The finches live all together in a flock making a huge racket and not thinking at all. They all say good morning, good afternoon, good evening and good night each day, starting over again each day. The only thing that changed their routine was when the Beast came and ate one or more of them. After that, the flock would shout about the Beast and fly higher in the tree. But then something different happened. Henry woke up and heard a thought in his head. He thought and thought, and realized that someone had to stop the Beast and that he could be a hero! But when he tried to best the Beast, it did not go as planned. Can thinking some more save Henry?
I am a fan of strange picture books and this is certainly one of them. It has a philosophical feel to it, changing from what is at first a look at the cacophony of the modern world and the lack of thinking happening in mobs to then the power of thought, the importance of ideas, and the way that thinking alone can change the world. This is a book that is not pat. It will instead inspire discussion. If you are looking for a picture book to inspire a metaphysical discussion with children, this is it. Clever and smart, it allows children themselves to start to think too.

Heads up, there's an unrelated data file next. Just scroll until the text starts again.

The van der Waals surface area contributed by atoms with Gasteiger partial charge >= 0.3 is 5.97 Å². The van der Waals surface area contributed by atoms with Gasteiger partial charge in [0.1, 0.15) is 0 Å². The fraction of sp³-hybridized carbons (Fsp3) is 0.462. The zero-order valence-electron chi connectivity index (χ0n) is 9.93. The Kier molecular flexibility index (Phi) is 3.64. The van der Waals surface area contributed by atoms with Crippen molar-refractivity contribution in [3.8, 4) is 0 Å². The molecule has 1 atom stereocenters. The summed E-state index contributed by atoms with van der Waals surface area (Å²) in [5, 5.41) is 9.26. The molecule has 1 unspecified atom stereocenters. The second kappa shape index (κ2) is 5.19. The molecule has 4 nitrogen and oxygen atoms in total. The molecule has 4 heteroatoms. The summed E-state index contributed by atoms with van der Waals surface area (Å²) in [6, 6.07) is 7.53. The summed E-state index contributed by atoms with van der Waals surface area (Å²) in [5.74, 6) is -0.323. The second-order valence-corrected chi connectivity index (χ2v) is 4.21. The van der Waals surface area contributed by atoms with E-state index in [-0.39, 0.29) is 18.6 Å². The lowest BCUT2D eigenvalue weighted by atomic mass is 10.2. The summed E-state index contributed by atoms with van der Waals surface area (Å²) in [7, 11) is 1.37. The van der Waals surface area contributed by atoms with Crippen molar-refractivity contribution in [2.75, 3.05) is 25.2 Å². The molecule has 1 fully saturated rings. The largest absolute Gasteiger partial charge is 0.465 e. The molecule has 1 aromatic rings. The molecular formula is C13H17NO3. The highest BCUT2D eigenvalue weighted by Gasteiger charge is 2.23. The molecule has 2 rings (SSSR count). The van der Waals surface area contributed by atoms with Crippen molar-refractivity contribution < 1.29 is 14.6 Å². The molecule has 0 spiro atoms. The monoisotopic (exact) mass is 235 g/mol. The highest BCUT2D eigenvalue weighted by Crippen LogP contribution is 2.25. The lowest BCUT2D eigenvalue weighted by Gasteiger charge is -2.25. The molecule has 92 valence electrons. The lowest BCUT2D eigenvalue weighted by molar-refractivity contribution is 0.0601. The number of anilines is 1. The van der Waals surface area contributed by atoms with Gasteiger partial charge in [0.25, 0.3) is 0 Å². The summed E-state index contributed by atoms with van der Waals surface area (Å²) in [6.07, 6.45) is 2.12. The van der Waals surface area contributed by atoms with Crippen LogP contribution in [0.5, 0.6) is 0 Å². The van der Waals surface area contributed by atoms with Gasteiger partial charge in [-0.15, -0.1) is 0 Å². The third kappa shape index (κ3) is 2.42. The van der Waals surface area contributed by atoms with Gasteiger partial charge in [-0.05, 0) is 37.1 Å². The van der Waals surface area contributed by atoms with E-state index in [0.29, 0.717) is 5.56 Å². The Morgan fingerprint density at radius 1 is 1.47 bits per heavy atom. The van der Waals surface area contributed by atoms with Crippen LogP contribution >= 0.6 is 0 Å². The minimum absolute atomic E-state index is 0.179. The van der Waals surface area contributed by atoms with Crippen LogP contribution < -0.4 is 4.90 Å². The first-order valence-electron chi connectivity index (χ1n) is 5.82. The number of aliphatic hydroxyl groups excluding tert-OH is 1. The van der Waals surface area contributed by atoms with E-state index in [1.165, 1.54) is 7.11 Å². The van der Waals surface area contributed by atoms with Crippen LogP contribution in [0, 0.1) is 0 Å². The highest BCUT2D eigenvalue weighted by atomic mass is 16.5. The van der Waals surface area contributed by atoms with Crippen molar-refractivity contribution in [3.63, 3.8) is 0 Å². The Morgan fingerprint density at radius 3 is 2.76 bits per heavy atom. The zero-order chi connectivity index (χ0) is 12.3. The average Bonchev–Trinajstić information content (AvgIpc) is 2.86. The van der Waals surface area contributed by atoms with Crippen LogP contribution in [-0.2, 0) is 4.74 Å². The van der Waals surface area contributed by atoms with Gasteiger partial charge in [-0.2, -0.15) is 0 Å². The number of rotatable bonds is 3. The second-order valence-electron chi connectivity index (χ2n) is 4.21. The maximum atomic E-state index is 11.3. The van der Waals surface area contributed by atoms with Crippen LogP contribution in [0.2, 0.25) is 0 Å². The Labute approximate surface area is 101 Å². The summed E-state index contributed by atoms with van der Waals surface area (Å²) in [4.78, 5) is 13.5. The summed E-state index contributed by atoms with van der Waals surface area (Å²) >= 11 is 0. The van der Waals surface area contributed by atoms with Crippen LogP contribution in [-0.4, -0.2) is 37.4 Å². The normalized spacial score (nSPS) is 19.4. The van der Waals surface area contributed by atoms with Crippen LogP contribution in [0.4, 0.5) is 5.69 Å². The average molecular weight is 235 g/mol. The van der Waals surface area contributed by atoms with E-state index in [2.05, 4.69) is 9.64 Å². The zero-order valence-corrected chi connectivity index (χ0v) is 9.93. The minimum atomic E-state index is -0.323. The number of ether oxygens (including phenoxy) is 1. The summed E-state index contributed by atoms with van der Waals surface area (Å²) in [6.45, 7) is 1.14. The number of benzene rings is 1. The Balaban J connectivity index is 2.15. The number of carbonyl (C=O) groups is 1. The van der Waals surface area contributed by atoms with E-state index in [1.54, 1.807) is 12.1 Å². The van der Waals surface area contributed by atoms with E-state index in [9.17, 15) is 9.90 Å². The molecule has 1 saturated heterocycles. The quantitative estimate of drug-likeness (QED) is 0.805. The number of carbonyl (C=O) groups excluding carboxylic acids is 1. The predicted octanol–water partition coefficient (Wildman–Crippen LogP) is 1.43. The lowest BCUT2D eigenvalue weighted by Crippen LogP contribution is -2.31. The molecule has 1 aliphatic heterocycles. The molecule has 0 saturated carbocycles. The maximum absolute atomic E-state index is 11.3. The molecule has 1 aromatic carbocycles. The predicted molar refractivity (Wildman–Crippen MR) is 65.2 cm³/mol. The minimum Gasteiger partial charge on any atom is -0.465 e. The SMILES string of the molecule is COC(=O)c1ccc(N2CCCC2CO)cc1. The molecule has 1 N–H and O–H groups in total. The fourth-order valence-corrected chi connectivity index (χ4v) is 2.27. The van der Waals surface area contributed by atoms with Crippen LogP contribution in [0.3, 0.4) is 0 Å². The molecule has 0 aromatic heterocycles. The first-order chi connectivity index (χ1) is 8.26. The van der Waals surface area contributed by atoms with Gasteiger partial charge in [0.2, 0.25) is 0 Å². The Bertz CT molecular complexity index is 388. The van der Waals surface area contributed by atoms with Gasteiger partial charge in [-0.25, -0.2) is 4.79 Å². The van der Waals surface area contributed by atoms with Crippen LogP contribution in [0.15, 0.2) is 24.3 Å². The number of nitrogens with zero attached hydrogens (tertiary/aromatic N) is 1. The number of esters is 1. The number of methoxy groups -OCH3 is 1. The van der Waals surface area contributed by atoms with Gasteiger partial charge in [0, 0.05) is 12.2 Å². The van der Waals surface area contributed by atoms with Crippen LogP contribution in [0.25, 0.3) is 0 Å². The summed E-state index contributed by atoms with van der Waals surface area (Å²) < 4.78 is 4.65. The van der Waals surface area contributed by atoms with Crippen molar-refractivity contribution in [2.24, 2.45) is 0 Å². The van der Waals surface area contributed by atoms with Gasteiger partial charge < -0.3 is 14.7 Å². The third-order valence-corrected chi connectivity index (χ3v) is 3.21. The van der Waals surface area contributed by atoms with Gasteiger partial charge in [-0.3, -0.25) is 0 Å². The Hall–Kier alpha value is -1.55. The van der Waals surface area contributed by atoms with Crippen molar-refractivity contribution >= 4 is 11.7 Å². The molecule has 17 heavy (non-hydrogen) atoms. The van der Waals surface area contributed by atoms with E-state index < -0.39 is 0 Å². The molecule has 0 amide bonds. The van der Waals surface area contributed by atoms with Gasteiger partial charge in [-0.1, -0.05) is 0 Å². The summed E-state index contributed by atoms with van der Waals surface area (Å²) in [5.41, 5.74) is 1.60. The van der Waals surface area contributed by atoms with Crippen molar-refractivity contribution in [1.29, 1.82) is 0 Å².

Using thumbprints as the finches is a fascinating choice. Fingerprints are unique but these birds are anything but. The book then moves to darkness where Henry is inside the Beast. The pages black with white lines, all deep and dark and filled solely with silence and thought. It’s a powerful visual transition.
Not for everyone, this picture book will delight some and confuse others. I hope it delights you like it did me! Appropriate for ages 5-8.
Reviewed from library copy.